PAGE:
Free speech advocates see President-elect Trumps's testy relationship with the media and his middle-of-the-night tweets reacting to critics as evidence that he is — at best — insensitive to the First Amendment. And they say one recent controversy, the decision by Simon & Schuster to publish a book by social media provocateur Milo Yiannopoulos, has grown out of an atmosphere that encourages hate speech.

Copyright 2017 NPR. To see more, visit http://www.npr.org/.

Six years ago, Don Cameron, the general manager of Terranova Ranch, southwest of Fresno, Calif., did something that seemed kind of crazy.

He went out to a nearby river, which was running high because of recent rains, and he opened an irrigation gate. Water rushed down a canal and flooded hundreds of acres of vineyards — even though it was wintertime. The vineyards were quiet. Nothing was growing.

"We started in February, and we flooded grapes continuously, for the most part, until May," Cameron says.

Copyright 2017 Fresh Air. To see more, visit Fresh Air.

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Update:

While most Presidential inaugurations feature performances from high-profile musicians, the upcoming Trump inauguration has thus far been notable for not having such performances booked.

To date, the only solo performer confirmed to perform is 16-year-old Jackie Evancho, who will sing the National Anthem.

The bustling Paris streets were rutted and caked in thick mud, but there was always a breathtaking sight to behold in the shop windows of Patisserie de la Rue de la Paix. By 1814, people crowded outside the bakery, straining for a glimpse of the latest confection created by the young chef who worked inside.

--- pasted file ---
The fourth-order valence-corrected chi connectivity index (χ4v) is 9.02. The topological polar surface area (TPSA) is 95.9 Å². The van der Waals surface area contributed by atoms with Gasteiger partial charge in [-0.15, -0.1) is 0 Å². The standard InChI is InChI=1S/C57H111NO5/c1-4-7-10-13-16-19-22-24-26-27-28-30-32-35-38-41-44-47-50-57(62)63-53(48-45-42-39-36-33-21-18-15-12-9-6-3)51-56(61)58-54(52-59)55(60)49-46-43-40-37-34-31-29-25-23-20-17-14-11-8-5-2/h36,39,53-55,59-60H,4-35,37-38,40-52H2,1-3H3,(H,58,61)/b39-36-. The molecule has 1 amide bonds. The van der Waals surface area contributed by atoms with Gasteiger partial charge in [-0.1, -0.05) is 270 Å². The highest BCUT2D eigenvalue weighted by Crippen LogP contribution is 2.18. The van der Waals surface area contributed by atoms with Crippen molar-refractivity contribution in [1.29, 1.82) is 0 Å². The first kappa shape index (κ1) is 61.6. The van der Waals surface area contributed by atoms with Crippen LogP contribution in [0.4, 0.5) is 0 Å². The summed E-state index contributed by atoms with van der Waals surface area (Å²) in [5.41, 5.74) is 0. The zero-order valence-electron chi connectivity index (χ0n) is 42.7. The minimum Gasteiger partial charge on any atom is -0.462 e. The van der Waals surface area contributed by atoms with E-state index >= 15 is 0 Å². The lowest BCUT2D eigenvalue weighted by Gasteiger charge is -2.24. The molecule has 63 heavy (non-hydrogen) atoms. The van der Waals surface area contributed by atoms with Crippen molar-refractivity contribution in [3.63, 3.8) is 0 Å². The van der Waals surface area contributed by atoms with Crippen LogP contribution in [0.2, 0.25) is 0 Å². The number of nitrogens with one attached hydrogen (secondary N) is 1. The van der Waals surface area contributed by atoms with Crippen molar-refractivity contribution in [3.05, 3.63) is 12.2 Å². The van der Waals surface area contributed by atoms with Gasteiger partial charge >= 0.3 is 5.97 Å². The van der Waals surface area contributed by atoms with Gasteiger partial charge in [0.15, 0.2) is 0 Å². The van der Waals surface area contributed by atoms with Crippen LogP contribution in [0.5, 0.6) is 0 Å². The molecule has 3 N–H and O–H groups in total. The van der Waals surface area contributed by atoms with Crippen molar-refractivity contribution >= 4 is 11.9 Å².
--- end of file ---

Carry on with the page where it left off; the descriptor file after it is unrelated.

Latin American literature has an excellent tradition of short and creepy novels. The leader of the pack is Juan Rulfo's classic Pedro Páramo, set in a town where everybody is dead, but Rulfo is in good company. Chilean masters José Donoso and Roberto Bolaño wrote breathtaking novellas; so have present-day Mexican stars Valeria Luiselli and Carmen Boullosa. And so has the Argentine short story writer Samanta Schweblin, whose first novel, Fever Dream, is an exceptional example of the short-and-creepy form.

If reading more in 2017 was one of your new year's resolutions, Nancy Pearl is here to help. Every once in a while, the Seattle-based librarian sends host Steve Inskeep a big stack of books. They're generally "under-the-radar" reads — titles she thinks deserve more attention than they've been getting.

This year, the stack includes breathtaking thrillers, a multi-generational crime story, an unforgettable family tale, and more. Pearl tells Inskeep why she loves these novels, and why she thinks you will, too.

When Donald Trump won the presidential election, he made a pledge to every citizen: that he would be president for all Americans. In the weeks before Trump's inauguration, we're going to hear about some of the communities that make up this nation, from the people who know them best, in our series Finding America.

Gabriel Otero's family has lived in Tucson, Ariz., for five generations. The region about 70 miles from Mexico has a complicated history. Lots of people have called it home.